Ignition point

Ignition point

If our cold March and relatively cool April made us wonder whether the planet really is heating up, we need only look to the East, where, since March, countries at about the same latitude as us (and some more northerly) are dealing with unusually high temperatures. 

In India, this was the warmest March in 122 years. There and in Pakistan, some areas are registering temperatures touching on 50 degrees Celsius. 

In the Middle East, Russia, Central Asia and Iran, too, temperatures are much higher than usual. 

Even as dams and reservoirs dry up, rapidly melting glaciers threaten many populated areas with floods. 

Climate change is measured globally in 30-year periods. Clearly, these temperatures and the severe weather phenomena of recent years are playing out on a planet in which is 1 degree warmer than a century ago. 

This “deviation” has caused a chain of events in which no region remains untouched. 

In Greece, aside from extreme weather that we have seen in summer and winter, we expect summers to be longer and hotter, as we saw in recent years, with high temperatures and monstrous fires.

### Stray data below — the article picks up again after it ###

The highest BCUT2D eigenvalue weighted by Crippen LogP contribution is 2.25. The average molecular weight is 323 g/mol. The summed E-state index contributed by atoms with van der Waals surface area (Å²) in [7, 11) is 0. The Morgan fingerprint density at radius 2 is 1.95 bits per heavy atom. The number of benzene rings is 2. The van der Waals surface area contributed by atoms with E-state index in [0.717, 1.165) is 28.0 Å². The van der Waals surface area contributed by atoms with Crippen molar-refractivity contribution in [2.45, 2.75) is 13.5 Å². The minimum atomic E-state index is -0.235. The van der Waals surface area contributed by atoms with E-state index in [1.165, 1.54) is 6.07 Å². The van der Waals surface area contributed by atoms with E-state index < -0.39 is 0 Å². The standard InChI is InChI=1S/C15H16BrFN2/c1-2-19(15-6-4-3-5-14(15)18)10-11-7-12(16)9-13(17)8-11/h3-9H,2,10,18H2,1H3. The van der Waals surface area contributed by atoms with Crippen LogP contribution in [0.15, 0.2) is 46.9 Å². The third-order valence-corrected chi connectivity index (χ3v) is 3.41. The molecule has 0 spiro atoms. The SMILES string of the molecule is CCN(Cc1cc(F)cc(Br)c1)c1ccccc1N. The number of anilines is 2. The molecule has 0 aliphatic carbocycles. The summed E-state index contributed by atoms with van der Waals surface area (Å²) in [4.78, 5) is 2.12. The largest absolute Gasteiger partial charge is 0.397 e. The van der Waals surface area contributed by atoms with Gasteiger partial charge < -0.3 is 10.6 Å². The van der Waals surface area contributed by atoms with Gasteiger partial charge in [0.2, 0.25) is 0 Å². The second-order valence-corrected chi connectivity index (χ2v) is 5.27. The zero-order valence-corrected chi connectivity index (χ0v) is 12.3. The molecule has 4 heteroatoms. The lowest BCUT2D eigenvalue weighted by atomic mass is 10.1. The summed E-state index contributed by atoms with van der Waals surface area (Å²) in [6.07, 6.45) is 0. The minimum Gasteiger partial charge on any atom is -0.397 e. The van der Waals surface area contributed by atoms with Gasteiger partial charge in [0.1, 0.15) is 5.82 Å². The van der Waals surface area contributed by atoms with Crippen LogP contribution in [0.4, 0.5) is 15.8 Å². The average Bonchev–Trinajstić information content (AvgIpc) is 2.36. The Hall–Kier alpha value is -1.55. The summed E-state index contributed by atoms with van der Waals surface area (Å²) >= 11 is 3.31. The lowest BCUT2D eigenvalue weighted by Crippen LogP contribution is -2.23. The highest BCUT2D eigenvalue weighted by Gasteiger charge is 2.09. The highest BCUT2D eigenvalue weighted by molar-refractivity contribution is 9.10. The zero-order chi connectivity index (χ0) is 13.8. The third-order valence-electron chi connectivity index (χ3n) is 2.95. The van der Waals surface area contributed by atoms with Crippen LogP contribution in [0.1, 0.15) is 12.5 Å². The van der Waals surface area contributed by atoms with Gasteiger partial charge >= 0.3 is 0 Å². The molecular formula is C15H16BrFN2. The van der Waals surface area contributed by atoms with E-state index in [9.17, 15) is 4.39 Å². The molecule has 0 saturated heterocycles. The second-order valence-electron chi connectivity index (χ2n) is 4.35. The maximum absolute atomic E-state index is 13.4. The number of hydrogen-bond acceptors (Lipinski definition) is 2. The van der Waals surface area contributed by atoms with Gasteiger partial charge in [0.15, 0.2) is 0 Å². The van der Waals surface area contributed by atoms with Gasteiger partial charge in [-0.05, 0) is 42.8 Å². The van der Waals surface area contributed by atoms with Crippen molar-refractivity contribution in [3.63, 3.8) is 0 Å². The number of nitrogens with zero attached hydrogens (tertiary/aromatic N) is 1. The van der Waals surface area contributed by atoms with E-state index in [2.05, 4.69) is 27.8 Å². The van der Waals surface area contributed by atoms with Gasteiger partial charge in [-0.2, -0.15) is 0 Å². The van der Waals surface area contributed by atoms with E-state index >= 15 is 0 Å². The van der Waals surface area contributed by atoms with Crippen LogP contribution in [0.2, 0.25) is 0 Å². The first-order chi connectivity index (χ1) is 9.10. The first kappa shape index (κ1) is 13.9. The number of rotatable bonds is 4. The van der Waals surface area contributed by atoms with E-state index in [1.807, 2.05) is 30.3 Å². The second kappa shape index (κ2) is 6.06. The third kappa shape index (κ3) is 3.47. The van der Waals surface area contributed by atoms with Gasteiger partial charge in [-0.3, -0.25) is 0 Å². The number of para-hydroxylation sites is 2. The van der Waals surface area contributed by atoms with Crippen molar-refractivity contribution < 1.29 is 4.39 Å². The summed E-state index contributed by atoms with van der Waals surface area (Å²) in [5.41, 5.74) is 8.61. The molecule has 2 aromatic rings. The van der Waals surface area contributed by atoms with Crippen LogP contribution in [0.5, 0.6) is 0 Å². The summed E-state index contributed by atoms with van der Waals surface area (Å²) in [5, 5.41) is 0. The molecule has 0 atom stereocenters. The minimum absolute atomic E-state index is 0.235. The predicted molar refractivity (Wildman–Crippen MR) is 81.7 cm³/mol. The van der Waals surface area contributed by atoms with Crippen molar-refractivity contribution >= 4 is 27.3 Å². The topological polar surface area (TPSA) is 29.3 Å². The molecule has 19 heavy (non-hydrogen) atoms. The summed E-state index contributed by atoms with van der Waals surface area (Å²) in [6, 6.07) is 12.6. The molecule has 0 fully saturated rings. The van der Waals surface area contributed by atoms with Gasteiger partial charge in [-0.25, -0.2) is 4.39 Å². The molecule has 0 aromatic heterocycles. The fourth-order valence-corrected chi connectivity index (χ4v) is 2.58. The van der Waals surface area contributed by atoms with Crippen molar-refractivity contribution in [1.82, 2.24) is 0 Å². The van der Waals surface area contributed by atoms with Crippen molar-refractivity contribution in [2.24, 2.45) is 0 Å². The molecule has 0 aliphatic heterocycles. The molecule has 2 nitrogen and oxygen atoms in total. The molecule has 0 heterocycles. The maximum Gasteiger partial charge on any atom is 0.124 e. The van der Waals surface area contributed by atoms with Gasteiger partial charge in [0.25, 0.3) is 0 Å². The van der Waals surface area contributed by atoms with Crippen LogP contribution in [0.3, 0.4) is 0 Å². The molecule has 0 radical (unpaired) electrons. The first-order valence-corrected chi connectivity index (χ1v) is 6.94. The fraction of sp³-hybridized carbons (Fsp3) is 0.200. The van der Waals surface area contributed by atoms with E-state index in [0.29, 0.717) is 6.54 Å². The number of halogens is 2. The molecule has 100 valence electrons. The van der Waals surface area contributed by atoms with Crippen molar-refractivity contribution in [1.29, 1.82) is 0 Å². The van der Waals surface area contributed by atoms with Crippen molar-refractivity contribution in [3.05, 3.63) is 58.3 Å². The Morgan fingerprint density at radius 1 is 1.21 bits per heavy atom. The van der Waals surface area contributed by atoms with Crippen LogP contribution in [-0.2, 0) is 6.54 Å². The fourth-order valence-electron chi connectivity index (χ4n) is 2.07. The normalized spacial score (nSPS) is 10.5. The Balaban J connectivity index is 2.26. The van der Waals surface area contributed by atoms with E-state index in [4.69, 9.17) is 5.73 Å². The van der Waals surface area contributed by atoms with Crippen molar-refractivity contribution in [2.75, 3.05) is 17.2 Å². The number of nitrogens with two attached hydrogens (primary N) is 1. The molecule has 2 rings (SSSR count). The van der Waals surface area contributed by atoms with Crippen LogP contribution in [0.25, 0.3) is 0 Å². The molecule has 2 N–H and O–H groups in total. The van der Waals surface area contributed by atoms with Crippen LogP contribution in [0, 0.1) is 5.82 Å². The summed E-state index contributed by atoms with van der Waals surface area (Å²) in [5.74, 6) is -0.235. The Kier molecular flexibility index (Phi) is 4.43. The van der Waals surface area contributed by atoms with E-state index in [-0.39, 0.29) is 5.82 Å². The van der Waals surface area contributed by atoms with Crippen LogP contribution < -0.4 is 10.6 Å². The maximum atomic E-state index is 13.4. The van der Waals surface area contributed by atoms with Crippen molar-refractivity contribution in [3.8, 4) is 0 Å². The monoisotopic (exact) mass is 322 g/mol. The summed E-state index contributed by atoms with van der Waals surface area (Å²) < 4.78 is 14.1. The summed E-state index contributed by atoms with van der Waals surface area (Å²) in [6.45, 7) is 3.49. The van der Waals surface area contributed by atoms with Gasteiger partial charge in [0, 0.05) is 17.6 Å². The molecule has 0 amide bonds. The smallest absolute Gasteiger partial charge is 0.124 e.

In India, half the wheat crop is expected to be lost, worsening the food shortages and high prices that the Russian invasion of Ukraine has caused on the global market. 

The same applies in the energy sector, where high demand, tight supplies and high prices are prompting a return to dirtier forms of production, jeopardizing the global target of limiting the rise in temperature to 1.5 degrees. 

As more regions struggle to maintain their farming and economies, hunger and war will drive great numbers of people to seek salvation elsewhere, in countries where citizens are already struggling with high prices and insecurity. 

We are right to worry about what further ills the war in Ukraine may bring. But the message from the East today is that nothing should distract us from the fact that Earth is already close to ignition point.  

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